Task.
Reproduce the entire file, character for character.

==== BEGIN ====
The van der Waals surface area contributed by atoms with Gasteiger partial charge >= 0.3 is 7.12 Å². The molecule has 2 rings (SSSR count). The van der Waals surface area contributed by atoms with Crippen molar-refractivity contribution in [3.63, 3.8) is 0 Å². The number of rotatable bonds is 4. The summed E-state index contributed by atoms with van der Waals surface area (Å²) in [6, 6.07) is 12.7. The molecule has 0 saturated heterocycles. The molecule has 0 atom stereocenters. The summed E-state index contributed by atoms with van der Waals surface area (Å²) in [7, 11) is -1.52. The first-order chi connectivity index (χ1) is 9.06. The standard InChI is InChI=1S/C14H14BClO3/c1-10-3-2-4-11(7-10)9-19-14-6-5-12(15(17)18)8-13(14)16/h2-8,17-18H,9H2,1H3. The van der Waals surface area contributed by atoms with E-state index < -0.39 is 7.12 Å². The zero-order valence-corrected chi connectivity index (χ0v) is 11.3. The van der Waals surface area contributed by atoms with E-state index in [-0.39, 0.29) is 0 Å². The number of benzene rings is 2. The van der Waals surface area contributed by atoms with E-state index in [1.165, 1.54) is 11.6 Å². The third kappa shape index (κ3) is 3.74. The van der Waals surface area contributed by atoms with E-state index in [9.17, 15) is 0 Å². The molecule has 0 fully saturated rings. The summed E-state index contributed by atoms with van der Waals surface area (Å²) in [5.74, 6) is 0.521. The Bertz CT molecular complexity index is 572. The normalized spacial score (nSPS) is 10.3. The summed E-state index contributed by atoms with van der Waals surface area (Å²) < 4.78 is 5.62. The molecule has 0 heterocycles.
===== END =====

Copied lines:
The van der Waals surface area contributed by atoms with Gasteiger partial charge >= 0.3 is 7.12 Å². The molecule has 2 rings (SSSR count). The van der Waals surface area contributed by atoms with Crippen molar-refractivity contribution in [3.63, 3.8) is 0 Å². The number of rotatable bonds is 4. The summed E-state index contributed by atoms with van der Waals surface area (Å²) in [6, 6.07) is 12.7. The molecule has 0 saturated heterocycles. The molecule has 0 atom stereocenters. The summed E-state index contributed by atoms with van der Waals surface area (Å²) in [7, 11) is -1.52. The first-order chi connectivity index (χ1) is 9.06. The standard InChI is InChI=1S/C14H14BClO3/c1-10-3-2-4-11(7-10)9-19-14-6-5-12(15(17)18)8-13(14)16/h2-8,17-18H,9H2,1H3. The van der Waals surface area contributed by atoms with E-state index < -0.39 is 7.12 Å². The zero-order valence-corrected chi connectivity index (χ0v) is 11.3. The van der Waals surface area contributed by atoms with E-state index in [-0.39, 0.29) is 0 Å². The number of benzene rings is 2. The van der Waals surface area contributed by atoms with E-state index in [1.165, 1.54) is 11.6 Å². The third kappa shape index (κ3) is 3.74. The van der Waals surface area contributed by atoms with E-state index in [9.17, 15) is 0 Å². The molecule has 0 fully saturated rings. The summed E-state index contributed by atoms with van der Waals surface area (Å²) in [5.74, 6) is 0.521. The Bertz CT molecular complexity index is 572. The normalized spacial score (nSPS) is 10.3. The summed E-state index contributed by atoms with van der Waals surface area (Å²) < 4.78 is 5.62. The molecule has 0 heterocycles.